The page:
How to Feed a Lawyer (and Other Irreverent Observations from the Legal Underground)

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It *might* be the baseball analogy run amok, but the baseball example itself manifests a certain perception that three chances may be fair. Which is certainly tenable:

The first strike might have been an accident. A bad pitch call, a law suit misconstrued as frivolous, etc. So it wouldn't be fair to punish someone for that.

The second strike is more serious. It is likely that at least one of these two actions (bad swings, bad lawsuits) was truly bad. But, it's not fair to punish without a warning, so consider this second strike designation a warning.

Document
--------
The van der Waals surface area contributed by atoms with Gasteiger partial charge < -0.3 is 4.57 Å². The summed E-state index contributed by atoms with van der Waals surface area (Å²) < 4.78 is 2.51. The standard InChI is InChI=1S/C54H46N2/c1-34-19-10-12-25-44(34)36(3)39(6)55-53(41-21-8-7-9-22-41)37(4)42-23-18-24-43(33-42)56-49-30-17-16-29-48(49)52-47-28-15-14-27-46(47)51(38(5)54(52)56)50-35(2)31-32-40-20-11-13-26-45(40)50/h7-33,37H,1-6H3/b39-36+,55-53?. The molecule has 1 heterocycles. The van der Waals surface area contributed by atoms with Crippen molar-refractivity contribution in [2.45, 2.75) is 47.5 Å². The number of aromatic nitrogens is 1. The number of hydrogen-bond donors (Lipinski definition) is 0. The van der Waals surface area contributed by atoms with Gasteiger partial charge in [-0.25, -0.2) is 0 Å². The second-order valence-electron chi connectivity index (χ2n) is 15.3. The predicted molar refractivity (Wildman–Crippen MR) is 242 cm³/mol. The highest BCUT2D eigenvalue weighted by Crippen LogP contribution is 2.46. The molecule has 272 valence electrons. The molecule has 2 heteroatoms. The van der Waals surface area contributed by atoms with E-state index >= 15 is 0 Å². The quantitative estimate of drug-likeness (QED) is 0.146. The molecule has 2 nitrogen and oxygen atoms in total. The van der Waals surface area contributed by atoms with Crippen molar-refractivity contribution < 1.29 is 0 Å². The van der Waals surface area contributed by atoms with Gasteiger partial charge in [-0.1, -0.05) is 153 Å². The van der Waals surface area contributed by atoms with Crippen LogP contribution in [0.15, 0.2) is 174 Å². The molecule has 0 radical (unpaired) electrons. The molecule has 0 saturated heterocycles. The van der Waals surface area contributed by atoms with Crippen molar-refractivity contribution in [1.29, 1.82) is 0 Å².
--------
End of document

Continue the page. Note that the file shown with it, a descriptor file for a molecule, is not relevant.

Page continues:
By the third strike you've certainly had adequate warning. So NOW you get punished.

This is not to say, of course, that I buy into the whole lawsuit = bad behavior thing. I make no comment on that. But I can understand why generally "three strikes" might be a reasonable number of chances to have before there being a negative consequence for sanctionable activity.


A friend of mine who was an anthropology student said that in our culture, three is a "magic" number -- i.e., we put special significance on things that happen in threes (which is probably why baseball has three strikes). He said that other cultures use different numbers.

On the other hand, a comedy teacher once told me that when something happens once, it has no significance; twice is a coincidence; three times is a pattern.


Also, Ian Fleming: "Once is happenstance, twice is coincidence, three times is enemy action." But the appeal of the baseball metaphor probably has something to do with it.

David Giacalone

That being settled, why do four balls permit a Walk?

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